The first contribution of this work is presented in Theorem 1. It establishes a relation between the evaluation of attributes via the bottom–up procedure and their evaluation on the set semantics. Its proof is postponed to Sect. 5.
Theorem 1

there are no repeated labels in \({T} \), or

the operator \(\otimes \) is idempotent,
Note that the assumptions of Theorem 1 are satisfied by any commutative idempotent semiring, thus the same result also holds for attributes whose attribute domains are based on commutative idempotent semirings. Furthermore, one can compare the assumption on the lack of repeated labels in Theorem 1 with the linearity of an attack–defense tree, considered in [2]. The authors of [2] have proven that under this strong assumption, the evaluation method that they have developed for multiparameter attributes coincides with their bottomup evaluation.
Remark 3
Consider again the attribute domain specified in Theorem 1. Suppose that the operation \(\otimes \) is not idempotent. Then there exists \(d\in D_{\alpha }\), such that \(d\otimes d\ne d\). In consequence, for \(\beta _{\alpha }(\mathtt {b})=d\) and the trees \({T} _1=\mathtt {b} \) and \({T} _2=\mathtt {AND} ^{\mathrm {p}}(\mathtt {b}, \mathtt {b})\) that are equivalent wrt to the set semantics, we have \({\alpha }_{B}({T} _1, \beta _{\alpha }) \ne {\alpha }_{B}({T} _2, \beta _{\alpha }) \). This shows that if the operation \(\otimes \) is not idempotent, then the bottomup evaluation based on the attribute domain satisfying the remaining assumptions of Theorem 1 is not compatible with the set semantics.
Theorem 1 and Remarks 1 and 3 immediately yield the following corollary.
Corollary 1
Let \(A_{\alpha }=(D_{\alpha }, \oplus , \otimes , \otimes , \oplus , \otimes , \oplus )\) be an attribute domain such that the operations \(\oplus \) and \(\otimes \) are associative and commutative, \(\oplus \) is idempotent, and \(\otimes \) distributes over \(\oplus \). The bottomup procedure based on \(A_{\alpha }\) is compatible with the set semantics if and only if the operation \(\otimes \) is idempotent.
We can also notice that if the assumptions from Corollary 1 are satisfied but the operation \(\otimes \) is not idempotent, then the bottomup procedure is compatible with the so called multiset semantics (introduced for attack trees in [22] and attack–defense trees in [18]) which uses pairs of multisets instead of pairs of sets.
Some of the domains based on idempotent semirings have a specific property that we encapsulate in the notion of nonincreasing domain.
Definition 8
Let \(A_{\alpha }\) be an attribute domain. We say that \(A_{\alpha }\) is nonincreasing if \(A_{\alpha }=(D_{\alpha }, \oplus , \otimes , \otimes , \oplus , \otimes , \oplus )\), \((D_{\alpha }, \oplus , \otimes )\) is a commutative idempotent semiring, and for every \(d,c\in D_{\alpha }\), the inequality \(d\otimes c \preceq d\) holds, where \(\preceq \) stands for the canonical partial order on \(D_{\alpha }\), i.e., the order defined by \(d\preceq c\) if and only if \(d\oplus c = c\).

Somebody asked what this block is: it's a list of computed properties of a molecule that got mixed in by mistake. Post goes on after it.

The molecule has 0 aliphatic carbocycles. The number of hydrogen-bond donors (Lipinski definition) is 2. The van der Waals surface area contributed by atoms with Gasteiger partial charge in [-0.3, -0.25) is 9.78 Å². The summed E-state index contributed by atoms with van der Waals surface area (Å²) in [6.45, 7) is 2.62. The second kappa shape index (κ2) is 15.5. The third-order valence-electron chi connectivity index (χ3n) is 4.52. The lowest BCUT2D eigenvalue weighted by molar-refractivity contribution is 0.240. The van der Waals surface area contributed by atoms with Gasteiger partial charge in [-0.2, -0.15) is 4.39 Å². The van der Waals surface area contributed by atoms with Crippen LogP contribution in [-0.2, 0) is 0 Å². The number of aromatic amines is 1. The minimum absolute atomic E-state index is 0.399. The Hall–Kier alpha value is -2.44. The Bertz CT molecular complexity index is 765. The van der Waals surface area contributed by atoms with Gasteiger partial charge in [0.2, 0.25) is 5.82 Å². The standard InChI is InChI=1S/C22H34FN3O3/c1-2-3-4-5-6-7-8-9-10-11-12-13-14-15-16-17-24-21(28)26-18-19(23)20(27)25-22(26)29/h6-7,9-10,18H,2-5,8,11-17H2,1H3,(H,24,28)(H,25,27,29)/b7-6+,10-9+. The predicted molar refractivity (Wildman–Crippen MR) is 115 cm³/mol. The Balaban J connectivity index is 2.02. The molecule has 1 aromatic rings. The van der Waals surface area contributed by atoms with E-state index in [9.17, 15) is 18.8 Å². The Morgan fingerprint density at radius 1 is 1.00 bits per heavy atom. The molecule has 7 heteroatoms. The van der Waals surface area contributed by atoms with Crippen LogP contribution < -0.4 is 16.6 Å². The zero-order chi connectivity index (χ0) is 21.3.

Example 7
From the attribute domains presented in Table 1 all but one are nonincreasing. The only one which is not nonincreasing is the maximal damage domain.
Note that in order to be able to evaluate the value of an attribute on the set semantics \(\mathcal {S}({T})\), one needs to construct the semantics itself. This task might be computationally expensive, since, in the worst case, the number of elements of \(\mathcal {S}({T})\) is exponential in the number of nodes of \({T} \). In contrast, the complexity of the bottomup procedure is linear in the number of nodes of the underlying tree (if the operations performed on the intermediate nodes are linear in the number of arguments). Thus, it is desirable to ensure that \({\alpha }_{B}({T}, \beta _{\alpha }) ={\alpha }_{\mathcal {S}}({T}, \beta _{\alpha }) \). By Theorem 1, this equality holds in a wide class of attributes, provided that there are no clones in \({T} \). If \({T} \) contains clones, then the two methods might return different values (as illustrated in Remark 3).
To deal with this issue, we present our second contribution of this work. In Algorithm 1, we propose a method of evaluating the value of attributes having nonincreasing domains on attack–defense trees, that takes the repetition of labels into account. The algorithm relies on the following notion of necessary clones.
Definition 9
Let \(\mathtt {b} \) be a cloned basic action of the proponent in an attack–defense tree \({T} \). If \(\mathtt {b} \) is present in every attack of the form \((P,\emptyset )\in \mathcal {S}({T})\), then \(\mathtt {b} \) is a necessary clone; otherwise it is an optional clone.